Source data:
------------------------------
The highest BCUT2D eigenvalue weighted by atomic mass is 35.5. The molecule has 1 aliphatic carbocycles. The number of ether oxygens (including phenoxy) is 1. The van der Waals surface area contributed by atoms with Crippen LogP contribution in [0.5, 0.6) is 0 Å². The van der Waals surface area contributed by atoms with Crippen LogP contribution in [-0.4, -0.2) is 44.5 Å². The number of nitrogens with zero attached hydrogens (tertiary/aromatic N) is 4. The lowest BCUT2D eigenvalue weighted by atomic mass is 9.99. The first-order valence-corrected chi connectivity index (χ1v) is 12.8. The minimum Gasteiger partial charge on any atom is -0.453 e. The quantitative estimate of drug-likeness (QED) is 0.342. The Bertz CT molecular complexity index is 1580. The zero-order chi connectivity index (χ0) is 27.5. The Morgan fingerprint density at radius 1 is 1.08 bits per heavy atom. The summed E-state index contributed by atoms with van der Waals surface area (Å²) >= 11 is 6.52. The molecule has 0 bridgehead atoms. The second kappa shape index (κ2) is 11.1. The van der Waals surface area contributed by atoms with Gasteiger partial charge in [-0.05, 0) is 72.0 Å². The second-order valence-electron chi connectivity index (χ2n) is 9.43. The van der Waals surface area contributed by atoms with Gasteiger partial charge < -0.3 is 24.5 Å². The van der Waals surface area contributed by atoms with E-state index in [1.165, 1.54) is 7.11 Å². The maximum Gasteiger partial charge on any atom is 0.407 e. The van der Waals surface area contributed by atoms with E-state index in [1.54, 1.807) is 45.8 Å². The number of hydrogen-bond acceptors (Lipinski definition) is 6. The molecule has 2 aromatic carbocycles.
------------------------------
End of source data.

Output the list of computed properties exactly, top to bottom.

The highest BCUT2D eigenvalue weighted by atomic mass is 35.5. The molecule has 1 aliphatic carbocycles. The number of ether oxygens (including phenoxy) is 1. The van der Waals surface area contributed by atoms with Crippen LogP contribution in [0.5, 0.6) is 0 Å². The van der Waals surface area contributed by atoms with Crippen LogP contribution in [-0.4, -0.2) is 44.5 Å². The number of nitrogens with zero attached hydrogens (tertiary/aromatic N) is 4. The lowest BCUT2D eigenvalue weighted by atomic mass is 9.99. The first-order valence-corrected chi connectivity index (χ1v) is 12.8. The minimum Gasteiger partial charge on any atom is -0.453 e. The quantitative estimate of drug-likeness (QED) is 0.342. The Bertz CT molecular complexity index is 1580. The zero-order chi connectivity index (χ0) is 27.5. The Morgan fingerprint density at radius 1 is 1.08 bits per heavy atom. The summed E-state index contributed by atoms with van der Waals surface area (Å²) >= 11 is 6.52. The molecule has 0 bridgehead atoms. The second kappa shape index (κ2) is 11.1. The van der Waals surface area contributed by atoms with Gasteiger partial charge in [-0.05, 0) is 72.0 Å². The second-order valence-electron chi connectivity index (χ2n) is 9.43. The van der Waals surface area contributed by atoms with Gasteiger partial charge < -0.3 is 24.5 Å². The van der Waals surface area contributed by atoms with E-state index in [1.165, 1.54) is 7.11 Å². The maximum Gasteiger partial charge on any atom is 0.407 e. The van der Waals surface area contributed by atoms with E-state index in [1.54, 1.807) is 45.8 Å². The number of hydrogen-bond acceptors (Lipinski definition) is 6. The molecule has 2 aromatic carbocycles.